A thrift store is also where I got the dressy purse that I’ve been using for years. I have also picked up cutting boards, throw pillows, mugs, dish towels, and cat food dishes. I also have a collection of one- or two-of-a-kind thrift-store glassware. Instead of buying plastic cups for small parties, I put them out for guests to use instead of buying plastic cups. That way, nobody gets mixed up about which glass is theirs. I always like to see which guys take the glasses shaped like beer cans with our local team logo.

Saving on food and kitchen costs For food shopping, try some of the cheaper grocery stores like Aldi and Lidl. They have perfectly good products–canned goods, meat, and bread for less. And buy at the big-box stores if you can. I’ve got packs of napkins, paper towels, canned goods and other large items tucked behind sofas and under chairs. Big bags of dry cat food and bird seed are in the front hall closet.

While we’re talking about saving money on food, learn to make soup. You can use up all kinds of leftovers that way.

Also, I don’t buy food storage containers. I use plastic take-out cartons. And I use old bread wrappers for storage bags. (I admit, that makes it harder to see what’s inside.)

Prescription drugs are a big expense in many households. They may be cheaper at a mail order pharmacy–or they may not be. We live near a small pharmacy in a medical building that has better prices for some of our medications than our mail order service (where the copay is a minimum of $10). My husband discovered this when he did a price check of everything we use.

Hair and skin care Long ago, I taught myself to cut my own hair. Obviously that saves me a bundle. And during the pandemic, I started cutting my husband’s hair too.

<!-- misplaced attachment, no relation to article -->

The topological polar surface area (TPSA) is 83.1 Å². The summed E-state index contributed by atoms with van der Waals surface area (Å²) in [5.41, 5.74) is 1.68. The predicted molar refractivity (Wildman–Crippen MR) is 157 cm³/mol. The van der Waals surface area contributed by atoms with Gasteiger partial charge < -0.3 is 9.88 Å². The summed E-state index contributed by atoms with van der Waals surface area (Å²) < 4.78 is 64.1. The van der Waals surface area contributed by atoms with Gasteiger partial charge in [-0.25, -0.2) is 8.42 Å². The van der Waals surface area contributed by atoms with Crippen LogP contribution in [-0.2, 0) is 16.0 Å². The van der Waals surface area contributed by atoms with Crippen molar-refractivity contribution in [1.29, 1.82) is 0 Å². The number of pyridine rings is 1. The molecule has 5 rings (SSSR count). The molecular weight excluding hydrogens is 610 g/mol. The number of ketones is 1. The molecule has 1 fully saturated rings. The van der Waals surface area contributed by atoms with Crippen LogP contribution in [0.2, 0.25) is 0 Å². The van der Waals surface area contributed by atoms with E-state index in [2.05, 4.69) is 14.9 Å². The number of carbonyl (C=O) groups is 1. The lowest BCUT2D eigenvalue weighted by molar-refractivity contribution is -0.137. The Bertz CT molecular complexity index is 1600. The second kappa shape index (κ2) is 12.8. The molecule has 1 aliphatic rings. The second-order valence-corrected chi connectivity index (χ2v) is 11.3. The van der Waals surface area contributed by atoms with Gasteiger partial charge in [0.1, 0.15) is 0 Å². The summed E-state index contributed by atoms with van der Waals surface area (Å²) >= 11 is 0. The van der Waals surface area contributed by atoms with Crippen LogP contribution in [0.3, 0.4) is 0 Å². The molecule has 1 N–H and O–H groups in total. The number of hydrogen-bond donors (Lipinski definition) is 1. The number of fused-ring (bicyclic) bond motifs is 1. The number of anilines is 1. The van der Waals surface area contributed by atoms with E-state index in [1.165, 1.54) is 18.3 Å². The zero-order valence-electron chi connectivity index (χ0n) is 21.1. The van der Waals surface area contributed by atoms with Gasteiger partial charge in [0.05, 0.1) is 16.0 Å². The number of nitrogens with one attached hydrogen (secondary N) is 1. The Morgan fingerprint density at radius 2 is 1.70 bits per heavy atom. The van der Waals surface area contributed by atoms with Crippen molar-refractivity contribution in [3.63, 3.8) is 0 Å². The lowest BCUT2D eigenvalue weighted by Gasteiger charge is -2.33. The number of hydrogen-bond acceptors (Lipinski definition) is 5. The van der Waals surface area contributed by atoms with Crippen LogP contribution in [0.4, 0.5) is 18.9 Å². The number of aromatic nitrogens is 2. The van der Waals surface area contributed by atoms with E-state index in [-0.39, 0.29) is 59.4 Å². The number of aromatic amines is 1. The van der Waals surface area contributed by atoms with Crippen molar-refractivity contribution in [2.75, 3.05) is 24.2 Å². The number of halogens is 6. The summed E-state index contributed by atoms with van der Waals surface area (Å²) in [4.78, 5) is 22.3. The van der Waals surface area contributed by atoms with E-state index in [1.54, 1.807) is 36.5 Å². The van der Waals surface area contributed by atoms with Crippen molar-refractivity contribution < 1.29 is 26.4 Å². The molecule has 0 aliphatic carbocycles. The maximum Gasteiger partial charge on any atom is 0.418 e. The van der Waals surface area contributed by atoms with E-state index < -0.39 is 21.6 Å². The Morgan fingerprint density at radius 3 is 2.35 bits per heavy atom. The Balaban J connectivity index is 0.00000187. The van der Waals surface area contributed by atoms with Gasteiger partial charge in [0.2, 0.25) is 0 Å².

I also don’t spring for the expensive face creams and beauty products. The ones from the drugstore work fine. (Oil of Olay is my go-to brand.)

I hope I’ve given you some new ideas. What are some of your money-saving strategies? I’d love to hear them.

My latest release is Morgan Unbound.

After escaping her sadistic captors in a sordid brothel, Morgan feels unfit to return to her old life. She flees to an isolated farm, where she avoids everyone — including the man sent to protect her, a warrior named Royce.

Royce’s heart goes out to this lovely, damaged noblewoman, in part because of his own tragic history. Using his ability to enter her dreams, he gains her trust and makes her long for a normal life again. As Morgan rediscovers her passion and confidence, she and Royce forge a psychic bond of mind and heart.

But even as they fall in love, the brutal men who sold her into slavery close in, determined to kill Royce and return her to a life of bondage. Can Morgan and Royce turn the tables on those who want to destroy them?

Happy Anniversary!

Since my sister and I were married around the same time of the year, we like to celebrate our anniversaries together with our husbands. Usually, we book rooms at a nice hotel and go out for a special dinner.

Over the years our favorite anniversary spot has been The Inn at Little Washington, located in Washington, Virginia. It’s a posh bed and breakfast, and the restaurant is now Michelin three-star rated. Recently added is a less expensive restaurant across the street where you can have lunch and dinner.

The Inn started out as a restaurant located in a former gas station but became a bed and breakfast to accommodate diners who wanted to spend the night after the hour and a half trip down from DC. We first stayed there for my birthday perhaps 30 years ago, and I remember looking out our bedroom window to see massive plantings of pink tulips in the garden.

The interior is meticulously designed, with every room charming and unique. I like the ones at the front of the building because they have large balconies.